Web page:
Netanyahu Rejects All US Sanctions On Army Count

( – In a significant turn of events, Israeli Prime Minister Benjamin Netanyahu has firmly opposed any potential sanctions on the Israel Defense Forces (IDF), following reports that the United States might reduce aid to a specific IDF battalion. Netanyahu, expressing his resolve, stated, “I will fight it with all my strength,” highlighting his staunch refusal to accept what he views as unjust measures against his country’s military.

The controversy centers on the Netzah Yehuda battalion, an IDF unit which has come under scrutiny for alleged human rights violations in the occupied West Bank. According to Axios, the U.S. is considering targeting this battalion for actions deemed inconsistent with human rights standards. Such a move by the U.S. would mark an unprecedented step in its relationship with Israel, as Washington has never before suspended aid to an IDF unit.

The potential sanctions would be enacted under a U.S. law known as the Leahy Law, which prohibits U.S. military aid to foreign military units that are credibly implicated in severe human rights violations. The U.S. State Department, under the guidance of Secretary of State Antony Blinken, is reportedly poised to make a decision soon. In a recent statement, Blinken hinted, “I’ve made determinations; you can expect to see them in the days ahead.”

This development follows an incident involving the death of an 80-year-old Palestinian-American, Omar Assad, which occurred in January 2022. Assad died after being bound and gagged by Israeli soldiers during an operation in the West Bank—a case that prompted calls from the U.S. for a “thorough criminal investigation and full accountability.” Although the IDF expressed regret over Assad’s death, attributing it to a pre-existing medical condition, the response has been viewed by some as insufficient. The commanding officer of Netzah Yehuda was reprimanded, and two soldiers were barred from serving in senior positions for two years, yet no criminal prosecutions ensued.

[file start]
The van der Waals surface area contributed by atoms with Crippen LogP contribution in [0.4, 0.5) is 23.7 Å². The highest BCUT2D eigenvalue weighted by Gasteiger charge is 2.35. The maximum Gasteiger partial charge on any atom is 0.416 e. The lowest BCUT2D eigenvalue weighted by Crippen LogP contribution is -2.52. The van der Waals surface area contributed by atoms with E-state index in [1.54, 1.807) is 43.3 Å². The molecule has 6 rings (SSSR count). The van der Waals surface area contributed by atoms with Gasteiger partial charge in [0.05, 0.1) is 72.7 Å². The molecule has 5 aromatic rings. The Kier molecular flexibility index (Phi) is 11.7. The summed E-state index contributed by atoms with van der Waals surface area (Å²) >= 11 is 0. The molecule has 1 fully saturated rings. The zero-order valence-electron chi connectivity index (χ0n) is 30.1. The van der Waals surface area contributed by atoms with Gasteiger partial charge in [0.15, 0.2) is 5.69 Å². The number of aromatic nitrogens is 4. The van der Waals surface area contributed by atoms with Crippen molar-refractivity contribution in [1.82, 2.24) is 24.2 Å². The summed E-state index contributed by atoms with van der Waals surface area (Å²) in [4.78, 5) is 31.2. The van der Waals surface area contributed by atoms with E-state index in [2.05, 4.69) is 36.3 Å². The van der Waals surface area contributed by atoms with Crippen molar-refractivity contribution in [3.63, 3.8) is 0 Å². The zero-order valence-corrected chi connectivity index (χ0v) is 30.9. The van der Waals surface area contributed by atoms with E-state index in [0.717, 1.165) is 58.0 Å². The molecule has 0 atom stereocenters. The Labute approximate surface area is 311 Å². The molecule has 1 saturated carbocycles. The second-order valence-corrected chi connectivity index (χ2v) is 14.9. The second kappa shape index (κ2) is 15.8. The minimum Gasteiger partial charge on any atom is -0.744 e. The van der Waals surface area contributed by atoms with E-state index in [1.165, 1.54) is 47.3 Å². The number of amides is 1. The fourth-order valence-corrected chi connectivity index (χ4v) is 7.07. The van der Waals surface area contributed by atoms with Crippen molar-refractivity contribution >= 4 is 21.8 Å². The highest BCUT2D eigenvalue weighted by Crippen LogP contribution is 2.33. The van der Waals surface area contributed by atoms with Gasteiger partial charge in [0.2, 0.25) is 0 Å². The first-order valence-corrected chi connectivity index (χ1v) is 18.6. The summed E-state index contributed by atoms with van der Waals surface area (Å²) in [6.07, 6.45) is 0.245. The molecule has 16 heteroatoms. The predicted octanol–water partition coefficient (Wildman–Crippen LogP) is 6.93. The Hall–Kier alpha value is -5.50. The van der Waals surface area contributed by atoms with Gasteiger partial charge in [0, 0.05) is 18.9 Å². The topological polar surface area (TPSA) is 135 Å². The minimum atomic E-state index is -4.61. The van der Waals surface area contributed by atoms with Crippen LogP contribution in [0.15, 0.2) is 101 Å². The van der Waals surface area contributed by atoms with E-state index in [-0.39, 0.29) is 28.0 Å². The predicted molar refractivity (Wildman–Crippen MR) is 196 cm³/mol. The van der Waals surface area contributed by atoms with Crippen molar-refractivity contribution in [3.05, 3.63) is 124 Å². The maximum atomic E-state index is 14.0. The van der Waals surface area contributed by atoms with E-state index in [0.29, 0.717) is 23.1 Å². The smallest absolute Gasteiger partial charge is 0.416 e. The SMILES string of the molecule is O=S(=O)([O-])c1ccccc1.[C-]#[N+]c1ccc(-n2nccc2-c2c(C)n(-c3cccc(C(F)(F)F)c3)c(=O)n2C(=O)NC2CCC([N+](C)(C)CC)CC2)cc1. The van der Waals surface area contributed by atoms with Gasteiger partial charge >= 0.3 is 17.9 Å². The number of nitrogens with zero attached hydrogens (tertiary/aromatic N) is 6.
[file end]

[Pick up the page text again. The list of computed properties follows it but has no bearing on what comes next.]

The IDF maintains that its actions and operations, including those of Netzah Yehuda, comply with international law. In response to the reports of impending sanctions, an IDF spokesperson said, “Following publications about sanctions against the battalion, the IDF is not aware of the issue,” asserting that the IDF continues to investigate any significant incidents “in a practical manner and according to law.”

Israeli Defense Minister Yoav Gallant has also voiced strong opposition to the proposed sanctions, urging the U.S. to reconsider its position. “Any attempt to criticize an entire unit casts a heavy shadow on the actions of the IDF,” Gallant stated, emphasizing the critical nature of U.S.-Israel relations and the broader implications of such measures.

These developments occur amidst a backdrop of increased scrutiny over Israel’s military practices in the West Bank, particularly following the 7 October Hamas attack on Israel from the Gaza Strip. Moreover, the tensions are accentuated by the recent U.S. sanctions against Israeli far-right activist Ben Zion Gopstein, whose organization, Lehava, has been accused of engaging in destabilizing violence in the region.

The situation remains fluid, with significant implications for the diplomatic and military relations between the U.S. and Israel. As both nations navigate this complex issue, the international community watches closely, anticipating the potential ramifications of any shifts in policy or practice that might emerge from this confrontation.